Donald Trump's Financial Disclosure Form: 5 Things We Learned That Have Nothing To Do With Stormy Daniels

Jonathan Vankin

Donald Trump filed his annual, required financial disclosure form with the United States Office of Government Ethics on Tuesday, and when the OGE made the 92-page form public the following day, the big news, of course, was that Trump, for the first time in an official document, admitted that he reimbursed his personal lawyer Michael Cohen for a $130,000 hush money payment to adult film star Stormy Daniels.

But Trump's financial disclosure, while giving a far less complete picture of his finances than his tax returns — which he still refuses to publicly release — nonetheless contained a large amount of information about Trump's personal and business finances, most of it having nothing to do with hush money payments.

The forms also do not give an overall picture of Trump's actual net worth, offering a straightforward list of his personal and business income and debts. Though on the 2016 campaign trail, Trump claimed that his wealth topped $10 billion, Forbes Magazine estimates his actual worth at $3.1 billion.

At the same time, investigative reporter David Cay Johnston, who has authored two books on Trump and has studied Trump's financial situation closely, believes that Trump may have no real wealth at all — only "massive cash flow" that gives the appearance of wealth. Johnston also says "that there is not now, and never has been, a shred of verifiable evidence that Trump has ever been a billionaire."

Read Trump's complete 2018 financial disclosure form at this link. Below are five of the most interesting facts from the disclosure that have nothing to do with Stormy Daniels.

Trump collects a pension from the Screen Actors Guild.

Presumably from his 13 years as star of the NBC reality competition show The Apprenticeduring which time he reportedly raked in more than $213 million in salary and other payments, and was paid about $3 million per episode — Trump collected a pension from the Screen Actors Guild of $64,840 in 2017, along with another $6,453 from the American Federation of Radio and Television Artists (AFTRA).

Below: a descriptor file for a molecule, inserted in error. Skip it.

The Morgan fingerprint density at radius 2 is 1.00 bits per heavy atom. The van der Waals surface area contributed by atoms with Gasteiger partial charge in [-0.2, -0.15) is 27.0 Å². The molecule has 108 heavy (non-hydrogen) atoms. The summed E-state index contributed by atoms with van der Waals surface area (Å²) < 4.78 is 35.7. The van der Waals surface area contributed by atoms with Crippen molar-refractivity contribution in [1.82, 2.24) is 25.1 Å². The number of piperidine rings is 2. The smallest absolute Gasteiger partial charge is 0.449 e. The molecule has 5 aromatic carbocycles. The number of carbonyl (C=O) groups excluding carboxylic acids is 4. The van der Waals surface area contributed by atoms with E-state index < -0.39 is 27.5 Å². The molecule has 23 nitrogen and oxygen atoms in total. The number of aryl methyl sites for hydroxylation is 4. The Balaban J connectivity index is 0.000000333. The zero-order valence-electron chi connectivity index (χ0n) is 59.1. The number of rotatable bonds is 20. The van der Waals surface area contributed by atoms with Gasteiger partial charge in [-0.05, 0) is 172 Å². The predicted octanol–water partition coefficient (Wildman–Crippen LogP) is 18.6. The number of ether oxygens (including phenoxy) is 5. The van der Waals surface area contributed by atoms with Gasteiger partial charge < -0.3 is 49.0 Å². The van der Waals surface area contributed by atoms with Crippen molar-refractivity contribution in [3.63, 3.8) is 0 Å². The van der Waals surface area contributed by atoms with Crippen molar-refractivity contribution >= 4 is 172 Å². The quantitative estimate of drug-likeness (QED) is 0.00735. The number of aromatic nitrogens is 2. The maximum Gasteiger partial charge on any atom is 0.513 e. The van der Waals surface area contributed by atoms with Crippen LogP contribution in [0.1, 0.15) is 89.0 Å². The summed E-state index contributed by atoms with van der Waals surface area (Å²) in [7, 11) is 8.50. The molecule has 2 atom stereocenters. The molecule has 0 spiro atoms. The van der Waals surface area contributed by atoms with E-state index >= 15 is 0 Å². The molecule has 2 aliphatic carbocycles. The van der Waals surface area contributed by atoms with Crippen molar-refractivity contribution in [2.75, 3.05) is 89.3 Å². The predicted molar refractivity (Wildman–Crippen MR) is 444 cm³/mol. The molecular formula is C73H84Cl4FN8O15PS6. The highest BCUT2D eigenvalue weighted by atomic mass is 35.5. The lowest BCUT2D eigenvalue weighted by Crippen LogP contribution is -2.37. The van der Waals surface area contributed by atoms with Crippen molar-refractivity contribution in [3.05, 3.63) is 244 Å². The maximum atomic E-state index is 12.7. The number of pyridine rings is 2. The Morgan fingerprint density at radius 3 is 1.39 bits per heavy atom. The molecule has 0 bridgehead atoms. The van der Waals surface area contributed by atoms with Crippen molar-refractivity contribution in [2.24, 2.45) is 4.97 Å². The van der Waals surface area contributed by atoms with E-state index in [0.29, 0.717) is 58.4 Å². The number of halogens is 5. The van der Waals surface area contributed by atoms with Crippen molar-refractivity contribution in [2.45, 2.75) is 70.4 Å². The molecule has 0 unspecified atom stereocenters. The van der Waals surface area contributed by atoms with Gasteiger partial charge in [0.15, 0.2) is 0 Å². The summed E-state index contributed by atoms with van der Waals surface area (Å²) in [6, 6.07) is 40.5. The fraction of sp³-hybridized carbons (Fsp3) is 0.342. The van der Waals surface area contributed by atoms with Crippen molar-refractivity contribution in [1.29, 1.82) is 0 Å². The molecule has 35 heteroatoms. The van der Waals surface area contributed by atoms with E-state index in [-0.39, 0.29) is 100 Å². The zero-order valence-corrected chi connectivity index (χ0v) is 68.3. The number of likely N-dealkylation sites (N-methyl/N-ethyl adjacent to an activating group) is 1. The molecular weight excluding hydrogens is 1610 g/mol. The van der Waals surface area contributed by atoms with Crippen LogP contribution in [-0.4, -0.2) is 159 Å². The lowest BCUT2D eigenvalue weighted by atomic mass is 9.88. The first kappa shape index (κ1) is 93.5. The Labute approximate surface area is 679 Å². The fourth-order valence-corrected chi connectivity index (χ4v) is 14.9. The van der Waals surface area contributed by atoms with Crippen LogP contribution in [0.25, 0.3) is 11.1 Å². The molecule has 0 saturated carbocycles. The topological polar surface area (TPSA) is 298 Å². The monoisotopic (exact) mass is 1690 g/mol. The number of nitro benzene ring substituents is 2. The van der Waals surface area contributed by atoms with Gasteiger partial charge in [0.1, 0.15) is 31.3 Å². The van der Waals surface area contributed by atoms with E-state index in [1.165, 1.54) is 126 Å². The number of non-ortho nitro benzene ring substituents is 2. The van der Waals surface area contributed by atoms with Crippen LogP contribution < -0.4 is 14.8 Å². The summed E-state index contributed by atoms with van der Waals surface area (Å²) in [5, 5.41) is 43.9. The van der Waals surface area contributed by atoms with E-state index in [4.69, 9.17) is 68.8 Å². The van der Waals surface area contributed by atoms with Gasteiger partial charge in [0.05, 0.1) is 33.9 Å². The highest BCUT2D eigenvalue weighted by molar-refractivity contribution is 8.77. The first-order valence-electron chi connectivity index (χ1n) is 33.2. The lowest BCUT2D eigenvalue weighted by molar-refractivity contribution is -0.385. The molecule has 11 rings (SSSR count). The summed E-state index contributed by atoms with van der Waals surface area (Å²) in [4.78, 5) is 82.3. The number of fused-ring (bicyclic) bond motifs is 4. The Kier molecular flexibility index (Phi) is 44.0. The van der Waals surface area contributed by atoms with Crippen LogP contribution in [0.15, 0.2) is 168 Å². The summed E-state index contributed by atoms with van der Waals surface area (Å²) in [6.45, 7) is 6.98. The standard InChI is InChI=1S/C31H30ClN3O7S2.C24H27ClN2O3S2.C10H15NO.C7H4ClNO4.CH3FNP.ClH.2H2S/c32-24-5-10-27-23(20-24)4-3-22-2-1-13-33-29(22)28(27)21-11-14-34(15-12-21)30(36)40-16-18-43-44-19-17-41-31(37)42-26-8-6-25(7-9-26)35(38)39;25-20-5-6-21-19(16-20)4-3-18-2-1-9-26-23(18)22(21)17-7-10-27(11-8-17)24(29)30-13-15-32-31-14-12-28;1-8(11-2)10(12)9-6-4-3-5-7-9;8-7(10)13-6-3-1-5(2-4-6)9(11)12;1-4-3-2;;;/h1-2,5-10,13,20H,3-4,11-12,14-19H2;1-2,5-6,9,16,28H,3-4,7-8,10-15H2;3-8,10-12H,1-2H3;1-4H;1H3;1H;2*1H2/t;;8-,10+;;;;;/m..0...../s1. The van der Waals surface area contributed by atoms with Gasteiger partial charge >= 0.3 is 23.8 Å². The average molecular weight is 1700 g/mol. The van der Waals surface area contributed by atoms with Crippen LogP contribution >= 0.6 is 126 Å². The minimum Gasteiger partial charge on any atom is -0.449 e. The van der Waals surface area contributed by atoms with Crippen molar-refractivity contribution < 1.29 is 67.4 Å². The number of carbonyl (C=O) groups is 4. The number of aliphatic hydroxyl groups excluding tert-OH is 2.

Not only is Trump among the mere 31 percent of Americans who collect a pension at all, his total of $71,293 in pension payments is almost eight times higher than the median private pension payout for Americans of just $9,262.

Despite his frequent golf trips, his golf course income dropped sharply.

In 2017, Trump's business income from his 17 golf courses and a golf-related companies fell by $67 million — or 24 percent — from 2016, according to a CNN analysis of Trump's financial disclosure forms filed this year and last year. The biggest drop came at his Trump National Doral golf course in Miami where Trump's income of $74,755,375 represented a 35 percent plunge from the previous year's disclosure report. That income is actually less than the $75 million in debt Trump is carrying on the Doral property.

Trump made 87 golf trips in 2017, according to the Trump Golf Count site, all but two of them to his own golf course properties.

Melania Trump may have made a million dollars from photos of herself.

Trump's financial disclosure form also contained information about income received by his wife, Melania. The 48-year-old Slovenian native and former model listed between "$100,000 — $1,000,000" in royalty income from the photo agency Getty Images. Though as First Lady, the former Melania Knauss is fair game for photographers at public events, she also maintains a large library of "rights managed" photos with the Getty agency. Each time Getty licenses use of one of her rights-managed photos, she collects a percentage of the sale price as a royalty.

Though the form listed three other business entities owned by Melania Trump, only the Getty photos produced more than $201 in income for Trump's third wife.

Trump collected six-figure royalties from The Art of the Deal.

The financial disclosure form lists 14 books authored by — or at least credited to — Donald Trump, including his first and still best-known book, The Art of the Deal, initially published in 1987. But while that bestseller remains a solid moneymaker for Trump — he listed "$100,000 — $1,000,000" in royalty income from the book 30 years after it was published — eight of Trump's books including his 2007 Think Big and Kick Ass in Business and Life made Trump virtually no money at all. Trump listed no royalty income "or less than $201" for that book and seven others.

The only two other books for which Trump lists more than $15,000 in royalties are his 2009 Think Like a Champion, and How To Get Rich, published in 2004.

Trump's new Washington D.C. hotel pulled in more than $40 million.

One of Trump's most successful ventures in 2017 was also one of his most controversial. The Trump International Hotel in Washington D.C. opened just one month before the 2016 presidential election and pulled in $40.4 million in 2017 alone, according to an analysis by the USA Today newspaper. But about $350,000 of that revenue came from campaign funds, and more than half of that subtotal from Republican National Committee events held at Trump's hotel located just one mile from the White House.

The hotel has also served as host to numerous foreign lobbyists, including from Malaysia, Saudi Arabia and Kuwait, according to the USA Today analysis. Foreign governments spending money at the hotel, according to watchdog groups, would be a violation of the Constitution's "Emoluments Clause," which prevents government office holders from receiving payments from foreign governments, a constitutional provision added by the framers of the Constitution to make sure that the United States government officials serve the interests of their own country and are not corrupted by foreign money.